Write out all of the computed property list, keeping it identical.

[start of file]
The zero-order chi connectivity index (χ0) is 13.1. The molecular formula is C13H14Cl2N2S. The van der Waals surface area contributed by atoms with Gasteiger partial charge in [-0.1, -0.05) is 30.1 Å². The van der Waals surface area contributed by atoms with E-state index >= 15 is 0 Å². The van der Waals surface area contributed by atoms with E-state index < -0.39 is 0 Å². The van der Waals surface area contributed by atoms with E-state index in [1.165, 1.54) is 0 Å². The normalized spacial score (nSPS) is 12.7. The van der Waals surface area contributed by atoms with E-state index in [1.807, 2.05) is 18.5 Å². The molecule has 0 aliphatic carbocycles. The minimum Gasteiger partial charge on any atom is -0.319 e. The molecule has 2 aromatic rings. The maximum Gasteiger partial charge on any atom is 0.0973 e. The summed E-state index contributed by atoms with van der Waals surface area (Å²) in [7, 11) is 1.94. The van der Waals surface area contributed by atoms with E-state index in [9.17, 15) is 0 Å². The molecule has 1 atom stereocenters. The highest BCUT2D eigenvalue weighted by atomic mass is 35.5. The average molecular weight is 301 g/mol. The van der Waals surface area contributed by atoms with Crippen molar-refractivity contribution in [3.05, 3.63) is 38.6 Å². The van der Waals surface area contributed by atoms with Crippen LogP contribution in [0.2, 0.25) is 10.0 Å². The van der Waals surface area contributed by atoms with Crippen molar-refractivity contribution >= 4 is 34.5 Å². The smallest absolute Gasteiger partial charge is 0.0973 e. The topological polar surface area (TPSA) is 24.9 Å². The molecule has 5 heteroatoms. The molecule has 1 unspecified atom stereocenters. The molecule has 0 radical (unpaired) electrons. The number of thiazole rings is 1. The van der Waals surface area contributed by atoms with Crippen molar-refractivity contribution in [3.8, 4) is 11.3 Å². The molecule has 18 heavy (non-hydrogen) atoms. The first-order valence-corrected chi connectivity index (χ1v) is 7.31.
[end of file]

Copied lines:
The zero-order chi connectivity index (χ0) is 13.1. The molecular formula is C13H14Cl2N2S. The van der Waals surface area contributed by atoms with Gasteiger partial charge in [-0.1, -0.05) is 30.1 Å². The van der Waals surface area contributed by atoms with E-state index >= 15 is 0 Å². The van der Waals surface area contributed by atoms with E-state index < -0.39 is 0 Å². The van der Waals surface area contributed by atoms with E-state index in [1.165, 1.54) is 0 Å². The normalized spacial score (nSPS) is 12.7. The van der Waals surface area contributed by atoms with E-state index in [1.807, 2.05) is 18.5 Å². The molecule has 0 aliphatic carbocycles. The minimum Gasteiger partial charge on any atom is -0.319 e. The molecule has 2 aromatic rings. The maximum Gasteiger partial charge on any atom is 0.0973 e. The summed E-state index contributed by atoms with van der Waals surface area (Å²) in [7, 11) is 1.94. The van der Waals surface area contributed by atoms with E-state index in [9.17, 15) is 0 Å². The molecule has 1 atom stereocenters. The highest BCUT2D eigenvalue weighted by atomic mass is 35.5. The average molecular weight is 301 g/mol. The van der Waals surface area contributed by atoms with Crippen molar-refractivity contribution in [3.05, 3.63) is 38.6 Å². The van der Waals surface area contributed by atoms with Crippen LogP contribution in [0.2, 0.25) is 10.0 Å². The van der Waals surface area contributed by atoms with Crippen molar-refractivity contribution >= 4 is 34.5 Å². The smallest absolute Gasteiger partial charge is 0.0973 e. The topological polar surface area (TPSA) is 24.9 Å². The molecule has 5 heteroatoms. The molecule has 1 unspecified atom stereocenters. The molecule has 0 radical (unpaired) electrons. The number of thiazole rings is 1. The van der Waals surface area contributed by atoms with Crippen molar-refractivity contribution in [3.8, 4) is 11.3 Å². The molecule has 18 heavy (non-hydrogen) atoms. The first-order valence-corrected chi connectivity index (χ1v) is 7.31.